Digidesign's AIR Kill EQ is an equalizer that comes as a free plug-in with Pro Tools 8. It makes for an easy way to cut different bands of frequencies. While you can use it as a traditional EQ a bit too, it's not really made for that. You don't have to do any extra installation after you've installed Pro Tools 8, or upgraded from an earlier version, as it installs all of the free plug-ins during this process. In terms of the interface, it is very user friendly as easy to follow. As is the case with most free plug-ins, it has a simple interface so that just about everyone on all levels can use it without a problem. The plug-in has buttons to activate or bypass each of the three bands, as well as a knob for controlling your overall output level. The high and low bands have parameters for both gain and frequency, while the mid band simply has a knob for gain. There is also a sweep knob to control your bandwidth on all of the bands. A manual isn't necessary, and I'm not sure that they even have one anyway.
Thus far I haven't had any problems with performance when it comes to the Digidesign AIR Kill EQ. I just upgraded to Pro Tools 8 from 7.4 LE, and I'm running it on a Mac Book Pro that has a 2.2 Ghz Intel Core 2 Duo processor and 4 GB of RAM. I run Pro Tools 8 LE with both a Digi 002R or a Mbox Micro, depending on if I'm on the go or not. Digidesign's AIR (Advanced Instrument Research) Kill EQ is designed to take up a very little amount of processing power, which this does, so as long as you can currently run the plug-ins you have already on your system, you shouldn't have any issues at with this one.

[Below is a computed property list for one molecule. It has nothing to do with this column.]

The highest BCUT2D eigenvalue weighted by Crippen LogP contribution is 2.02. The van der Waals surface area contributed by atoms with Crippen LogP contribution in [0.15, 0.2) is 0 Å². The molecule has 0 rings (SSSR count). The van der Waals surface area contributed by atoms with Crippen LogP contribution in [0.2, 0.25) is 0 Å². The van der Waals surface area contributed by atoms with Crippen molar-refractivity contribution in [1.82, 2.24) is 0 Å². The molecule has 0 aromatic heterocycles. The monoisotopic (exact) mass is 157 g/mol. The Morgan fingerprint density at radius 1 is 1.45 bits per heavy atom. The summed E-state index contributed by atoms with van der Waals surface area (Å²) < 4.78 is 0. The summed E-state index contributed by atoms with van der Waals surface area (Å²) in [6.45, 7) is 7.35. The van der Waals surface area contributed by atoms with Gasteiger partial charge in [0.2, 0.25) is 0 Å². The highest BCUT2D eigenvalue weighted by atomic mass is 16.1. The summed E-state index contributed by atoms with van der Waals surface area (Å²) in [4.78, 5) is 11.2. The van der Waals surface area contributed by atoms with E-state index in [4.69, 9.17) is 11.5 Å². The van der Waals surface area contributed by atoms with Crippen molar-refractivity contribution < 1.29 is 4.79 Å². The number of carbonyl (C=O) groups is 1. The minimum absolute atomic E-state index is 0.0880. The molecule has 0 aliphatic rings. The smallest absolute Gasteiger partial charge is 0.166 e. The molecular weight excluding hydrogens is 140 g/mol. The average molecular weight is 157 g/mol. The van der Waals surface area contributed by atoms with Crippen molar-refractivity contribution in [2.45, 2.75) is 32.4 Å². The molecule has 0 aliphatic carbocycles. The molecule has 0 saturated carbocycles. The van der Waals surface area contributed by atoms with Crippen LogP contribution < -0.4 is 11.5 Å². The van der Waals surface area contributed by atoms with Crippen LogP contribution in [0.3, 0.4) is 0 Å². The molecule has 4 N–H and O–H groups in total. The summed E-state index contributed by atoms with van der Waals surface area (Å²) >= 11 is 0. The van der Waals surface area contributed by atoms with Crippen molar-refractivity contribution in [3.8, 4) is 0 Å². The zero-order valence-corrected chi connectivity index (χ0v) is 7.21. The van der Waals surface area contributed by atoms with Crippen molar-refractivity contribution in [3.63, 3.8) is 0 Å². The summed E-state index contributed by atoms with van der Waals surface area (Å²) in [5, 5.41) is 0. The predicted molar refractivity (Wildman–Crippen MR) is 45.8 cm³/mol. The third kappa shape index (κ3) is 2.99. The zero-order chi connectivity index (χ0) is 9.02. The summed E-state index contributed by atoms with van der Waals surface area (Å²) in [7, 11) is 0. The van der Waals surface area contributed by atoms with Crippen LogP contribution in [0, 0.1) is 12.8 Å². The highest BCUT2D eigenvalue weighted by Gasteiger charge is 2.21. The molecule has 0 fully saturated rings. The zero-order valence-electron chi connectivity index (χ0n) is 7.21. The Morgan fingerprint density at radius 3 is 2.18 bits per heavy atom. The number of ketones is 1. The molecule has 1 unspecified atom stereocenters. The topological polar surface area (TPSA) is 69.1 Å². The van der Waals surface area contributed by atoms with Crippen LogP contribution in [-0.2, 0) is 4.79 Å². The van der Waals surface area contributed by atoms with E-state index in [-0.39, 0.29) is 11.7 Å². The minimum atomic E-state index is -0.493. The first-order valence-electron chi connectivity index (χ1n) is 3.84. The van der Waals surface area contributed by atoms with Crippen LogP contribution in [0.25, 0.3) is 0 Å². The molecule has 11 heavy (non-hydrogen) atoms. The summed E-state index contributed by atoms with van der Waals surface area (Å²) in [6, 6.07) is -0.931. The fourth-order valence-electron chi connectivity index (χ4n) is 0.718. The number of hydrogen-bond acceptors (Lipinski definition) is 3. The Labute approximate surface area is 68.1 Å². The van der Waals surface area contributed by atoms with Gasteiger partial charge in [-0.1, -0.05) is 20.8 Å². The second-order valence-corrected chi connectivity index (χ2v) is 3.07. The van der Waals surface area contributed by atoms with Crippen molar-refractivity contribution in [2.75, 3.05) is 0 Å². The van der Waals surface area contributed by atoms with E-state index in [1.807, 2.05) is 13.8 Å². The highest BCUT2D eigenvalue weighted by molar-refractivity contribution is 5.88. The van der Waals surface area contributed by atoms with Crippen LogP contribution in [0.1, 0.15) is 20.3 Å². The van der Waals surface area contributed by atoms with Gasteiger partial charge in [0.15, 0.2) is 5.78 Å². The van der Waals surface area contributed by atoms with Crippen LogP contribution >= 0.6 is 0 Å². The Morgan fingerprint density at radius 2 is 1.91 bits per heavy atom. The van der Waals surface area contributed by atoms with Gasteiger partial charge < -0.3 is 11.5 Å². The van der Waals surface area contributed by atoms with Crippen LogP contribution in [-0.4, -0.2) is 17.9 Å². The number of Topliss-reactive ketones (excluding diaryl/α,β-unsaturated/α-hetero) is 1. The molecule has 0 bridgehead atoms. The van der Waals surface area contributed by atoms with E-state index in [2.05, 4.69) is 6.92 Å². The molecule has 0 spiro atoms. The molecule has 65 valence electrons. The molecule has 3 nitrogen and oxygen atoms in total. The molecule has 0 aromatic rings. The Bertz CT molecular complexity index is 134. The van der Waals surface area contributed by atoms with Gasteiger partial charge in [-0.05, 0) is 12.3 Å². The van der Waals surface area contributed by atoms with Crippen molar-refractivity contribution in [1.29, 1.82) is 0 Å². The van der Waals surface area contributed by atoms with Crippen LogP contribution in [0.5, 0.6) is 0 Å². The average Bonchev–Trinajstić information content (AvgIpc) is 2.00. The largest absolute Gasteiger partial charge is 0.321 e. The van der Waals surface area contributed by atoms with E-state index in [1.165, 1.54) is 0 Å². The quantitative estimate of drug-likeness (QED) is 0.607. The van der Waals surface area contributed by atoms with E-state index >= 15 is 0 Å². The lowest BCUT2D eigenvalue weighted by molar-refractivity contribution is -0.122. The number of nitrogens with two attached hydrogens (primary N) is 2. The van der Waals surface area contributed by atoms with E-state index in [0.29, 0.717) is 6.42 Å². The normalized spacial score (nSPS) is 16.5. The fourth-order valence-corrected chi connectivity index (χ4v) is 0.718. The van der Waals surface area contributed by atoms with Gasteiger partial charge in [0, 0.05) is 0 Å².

While not a versatile equalizer of sorts, the Digidesign AIR Kill EQ is fine for doing simple jobs when you need to quickly cut out a certain band of frequencies. It definitely isn't my first choice to use, as I have a good amount of other plug-ins that I will always use before this one, but considering that it came free with Pro Tools 8, I can't do any complaining. I just prefer to use a traditional equalizer for any equalization jobs as it is just what I'm comfortable with. This isn't to say that I don't' use the Kill EQ sometimes, but mostly I stick with other equalizers even if to do a job like what the Kill EQ is for. If you're just getting started with Pro Tools, having a simple parametric equalizer on hand like this one is a great thing to have, especially at no extra cost...